State Department Worried Trump Is Going to Be a Foreign Policy Madman
Foreign policy is a tricky beast for any new president, at any time. But 2016 presents some particular international challenges: ISIS, Syria, Russia and the Ukraine, Russia and Syria, China and Iran (to name just a few). When a new president is on the way, traditional adversaries might test the waters a bit by, say, seizing a U.S. unmanned research drone. Just to see what happens. It's a period of uncertainty for the foreign policy establishment, an establishment that relies entirely upon norms, rules of engagement that have been agreed upon, protocol. And here comes Trump, freaking the hell out of everybody.
As Trump veers from one surprise tweet to the next—at times misspelled 140-character statements that seem to contradict decades of U.S. foreign policy, State Department bureaucrats are facing a unique challenge: How to follow the lead of a president who seems uninterested in consistency, protocol and nuance?
In Trump’s November phone call to Pakistani Prime Minister Nawaz Sharif, for example, he called Pakistan a “fantastic country, fantastic place of fantastic people,” neglecting to mention Pakistan’s involvement in fomenting terrorism against U.S. interests, a major point of tension for American presidents since Al Qaeda and its affiliates set up shop in Pakistan after the September 11 attacks. On December 2, Trump spoke by phone with Taiwanese President Tsai Ing-wen, a move breaking with nearly four decades of protocol in U.S.-China relations.
This seemingly impulsive personal style makes it extremely difficult for the State Department bureaucracy to interpret Trump and follow his example. Do these new developments signal a real shift in U.S. alliances or are they offhand remarks? Will Twitter be the primary platform for Trump to issue new statements of foreign policy? If so, how much will the State Department be involved in the shaping, coordination and vetting of such messages?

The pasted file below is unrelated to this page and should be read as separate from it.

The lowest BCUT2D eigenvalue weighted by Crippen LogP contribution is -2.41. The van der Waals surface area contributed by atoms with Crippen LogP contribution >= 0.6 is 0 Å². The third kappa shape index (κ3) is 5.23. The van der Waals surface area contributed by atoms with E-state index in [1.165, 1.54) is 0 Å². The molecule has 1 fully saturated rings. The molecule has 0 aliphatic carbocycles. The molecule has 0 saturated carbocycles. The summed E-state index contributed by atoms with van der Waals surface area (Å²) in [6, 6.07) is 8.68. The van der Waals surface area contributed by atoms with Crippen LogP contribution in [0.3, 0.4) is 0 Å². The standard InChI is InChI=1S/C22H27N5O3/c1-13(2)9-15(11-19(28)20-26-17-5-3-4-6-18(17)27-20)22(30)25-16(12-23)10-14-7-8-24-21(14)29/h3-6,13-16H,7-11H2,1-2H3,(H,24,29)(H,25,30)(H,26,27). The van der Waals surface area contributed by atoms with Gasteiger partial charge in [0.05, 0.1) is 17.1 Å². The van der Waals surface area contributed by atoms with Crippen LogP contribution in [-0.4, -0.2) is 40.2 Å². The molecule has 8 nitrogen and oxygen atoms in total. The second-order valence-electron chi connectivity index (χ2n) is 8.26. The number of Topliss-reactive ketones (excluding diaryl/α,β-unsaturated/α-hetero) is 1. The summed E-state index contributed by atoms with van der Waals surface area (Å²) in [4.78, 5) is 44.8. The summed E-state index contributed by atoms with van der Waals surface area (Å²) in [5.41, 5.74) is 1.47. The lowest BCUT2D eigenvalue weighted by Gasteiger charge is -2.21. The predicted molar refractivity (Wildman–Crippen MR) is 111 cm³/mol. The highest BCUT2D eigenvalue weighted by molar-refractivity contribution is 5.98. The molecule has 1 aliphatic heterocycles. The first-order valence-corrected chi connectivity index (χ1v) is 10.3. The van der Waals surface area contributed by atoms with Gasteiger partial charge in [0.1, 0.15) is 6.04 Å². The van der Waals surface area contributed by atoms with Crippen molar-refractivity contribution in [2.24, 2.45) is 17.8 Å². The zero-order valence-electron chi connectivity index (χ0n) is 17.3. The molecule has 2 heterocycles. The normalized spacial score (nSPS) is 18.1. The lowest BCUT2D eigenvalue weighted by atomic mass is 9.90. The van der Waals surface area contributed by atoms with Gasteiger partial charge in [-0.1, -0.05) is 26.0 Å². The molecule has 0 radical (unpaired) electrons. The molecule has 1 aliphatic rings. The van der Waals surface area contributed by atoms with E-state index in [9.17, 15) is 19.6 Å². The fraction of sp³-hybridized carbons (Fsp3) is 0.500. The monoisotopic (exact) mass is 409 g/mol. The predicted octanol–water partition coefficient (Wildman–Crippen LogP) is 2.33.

No one in the Trump sphere seems to be able to do anything about that itchy Twitter finger, or the phone calls. Or maybe, in their arrogance and ignorance, they don't understand the import of what it is Trump is doing. This is all terrifying for the State Department, which has the responsibility of carrying out that policy and of protecting continuity and consistency in the messages that the rest of the world is hearing.
Back when Tricky Dick Nixon was president, the canny president coined what he called the "madman" theory of foreign policy. He wanted foreign leaders, adversaries, to think that he was irrational and volatile and capable of doing anything on a whim. That was intended to send the message to adversaries that the U.S. should not be provoked. But it was a facade carefully crafted and communicated through his foreign policy team, one that they understood and used with some restraint. And with a knowledge of the world in which they were operating. Out of it came one good—totally unexpected and maybe even a little irrational—the beginnings of a rapprochement with China.
Now we've got an actual madman going to the White House, a man who appears to have no control over his impulses and no understanding of why following them is dangerous. For the existing State Department employees, it's a problem. Ambassador Richard A. Boucher, a former Department spokesman under no less than six secretaries of state, explains that "until the president gives a clear statement about where America stands in the world with our enemies and allies, it will be hard for career people to take that and turn it into policy."
For the career State Department folks, this is a deeply unsettling prospect, one in which we get cozy with Russia and they have to worry about things like whether housing visiting foreign dignitaries in Trump hotels will create international incidents.